Drugstores wage a pricey online battle

By Published on .

Online drugstores, a category filling with a host of competitors, have been promoting price-slashing, free shipping and giveaways as part of their marketing. That strategy also is being reflected in their advertising and on their Web sites.

As a group, that advertising could top $150 million annually. A prime example is Drugstore.com, which Nielsen/NetRatings says has the highest unique audience of online drugstore sites. It's been spending $2 on ads for every $1 in revenue.


Drugstores don't always pay cash for ads; PlanetRx in June gave News Corp.'s News America a 5.1% equity stake for $7.5 million in cash and $7.5 million in TV time and traditional media. Even so, drawing customers with low prices has been a common lure.

"The price lever is the easiest one to pull," said Jupiter Communications analyst Michael May. "Lowering prices easily draws transactions and, for a new player in this space, transactions are new customers."

More.com, another online drugstore, followed its Aug. 17 launch with ads in The New York Times, The Wall Street Journal and USA Today. Ads declared that consumers "for a limited time" can lock in today's prices for an eternity.

"Buy your favorite items now at our low online prices and we'll let you lock in those same low prices for life. That's for life," the ads, created by Gardner, Geary, Coll & Young, San Francisco, proclaim.

The unusual offer is one that's virtually impossible in the bricks-and-mortar world where it's tough to track how much people paid previously, Mr. May said. "Online, it's a direct marketing environment. Offline, you can't track customers' [repeat-purchase prices]. Online, it's a single point of purchase and all the transaction data goes into the same database."

Retail promotions usually offer consumers a deal initially and then charge them full price later.


"What I like about this promotion is that it rewards loyalty rather than punishes it," Mr. May said.

Bruce Mowery, VP-marketing and business development for More.com, said that was the intent.

"We wanted an offer that would get noticed and be compelling enough to gain trial and repeat purchase," said Mr. Mowery of the site that sells health and beauty aids. More.com will sell prescription drugs this fall through a partnership with Bergen Brunswig Drug Co., a subsidiary of Bergen Brunswig Corp. Bergen already manages More.com's distribution.

More.com offers free shipping on purchases, but so do many competitors, who are shopping for or have just picked ad agencies to push their brands.


Competitors include yourPharmacy.com, a subsidiary of Express Scripts-ValueRx. YourPharmacy.com is searching for its first agency to handle the $20 million account.

Drugstore.com, partly owned by Amazon.com and Rite Aid Corp., earlier this month awarded its $30 million to $40 million account to Fallon McElligott, Minneapolis, previously handled on a project basis by McCann-Erickson Worldwide, Seattle. TV, radio, print and outdoor ads are expected within weeks.

An even larger ad spender is PlanetRx, which is searching for its first traditional agency for its estimated $50 million account. It sells prescriptions in addition to personal care items.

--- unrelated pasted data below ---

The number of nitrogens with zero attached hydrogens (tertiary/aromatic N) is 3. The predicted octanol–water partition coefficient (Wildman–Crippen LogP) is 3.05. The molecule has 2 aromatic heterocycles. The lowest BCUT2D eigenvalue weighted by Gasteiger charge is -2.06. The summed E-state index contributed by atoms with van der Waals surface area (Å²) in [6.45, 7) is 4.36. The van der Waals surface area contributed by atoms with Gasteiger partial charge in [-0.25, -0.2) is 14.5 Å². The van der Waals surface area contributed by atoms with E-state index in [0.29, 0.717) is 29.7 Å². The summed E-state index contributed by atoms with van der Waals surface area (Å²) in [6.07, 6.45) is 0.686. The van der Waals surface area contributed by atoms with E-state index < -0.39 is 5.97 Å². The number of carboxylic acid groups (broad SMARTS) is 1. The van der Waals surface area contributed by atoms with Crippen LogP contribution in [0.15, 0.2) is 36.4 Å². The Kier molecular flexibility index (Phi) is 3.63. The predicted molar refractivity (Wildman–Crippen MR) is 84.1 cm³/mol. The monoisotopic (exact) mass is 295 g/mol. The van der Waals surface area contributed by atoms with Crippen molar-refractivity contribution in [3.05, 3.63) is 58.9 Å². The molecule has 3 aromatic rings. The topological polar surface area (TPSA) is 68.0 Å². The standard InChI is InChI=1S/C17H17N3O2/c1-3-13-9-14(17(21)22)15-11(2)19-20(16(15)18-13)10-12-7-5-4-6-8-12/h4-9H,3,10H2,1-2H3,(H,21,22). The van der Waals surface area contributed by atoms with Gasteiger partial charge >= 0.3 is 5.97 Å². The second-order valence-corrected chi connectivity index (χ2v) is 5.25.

PlanetRx, which spent $5 million on advertising in the first half of 1999, will ratchet up spending with proceeds from its pending stock offering.

Rx.com, meanwhile, a site that touts itself as a healthcare resource, already sells over-the-counter medicines and will sell prescriptions this fall. As part of its Rx.com Rewards program, the site is giving away the "Reader's Digest Guide to Prescription & Over-the-Counter Drugs" for purchases of $30 or more. The Think Tank, Austin, Texas, will handle offline ads for a fall campaign as well as the relaunch of the site that went live in May. CBS Corp. holds a 20% stake in the site in exchange for $37.5 million in advertising over four years on CBS properties.


Drug Emporium, the online unit of parent Drug Emporium Inc., which operates Drug Emporium, F&M Super Drug and Vix drugstores, is undergoing a facelift. The company last week hired Amie Beth Franklin, former head of business development and chief science officer for health product e-tailer MotherNature.com, as president of the site to spearhead its relaunch, expected this week.

Competition will increase as retail outlets gear up. Analysts expect Wal-Mart Stores, despite its less-than-commanding presence currently on the Web, to set up an online pharmacy.

Online drugstores claim their prices are lower than bricks-and-mortar stores. Cursory Advertising Age research found that to be the case. But it's the promotions that are likely to continue to attract consumers.


Recent Jupiter research found that 73% of online consumers wait to see a promotion or a discount before making a repeat purchase at a site.

"Consumers see the Internet as a bargain basement," Jupiter's Mr. May said. "There is very little incentive for them to make an impulse purchase" when they know they can find a lower price elsewhere on the Web.

Of course, there is a price for every deal. Want to lock in product prices for life through More.com?

Make sure you are a U.S. resident, buy everything you need now and buy those same things at least once a year. There are no substitutions if a manufacturer stops making a product; the deal may end if More.com gets acquired; and the site takes no responsibility for computer bugs or technical failures that could cause it to inadvertently terminate the promotion. If that happens, all bets are off, according to the fine print.

Such a deal, right?

Copyright August 1999, Crain Communications Inc.

Most Popular
In this article: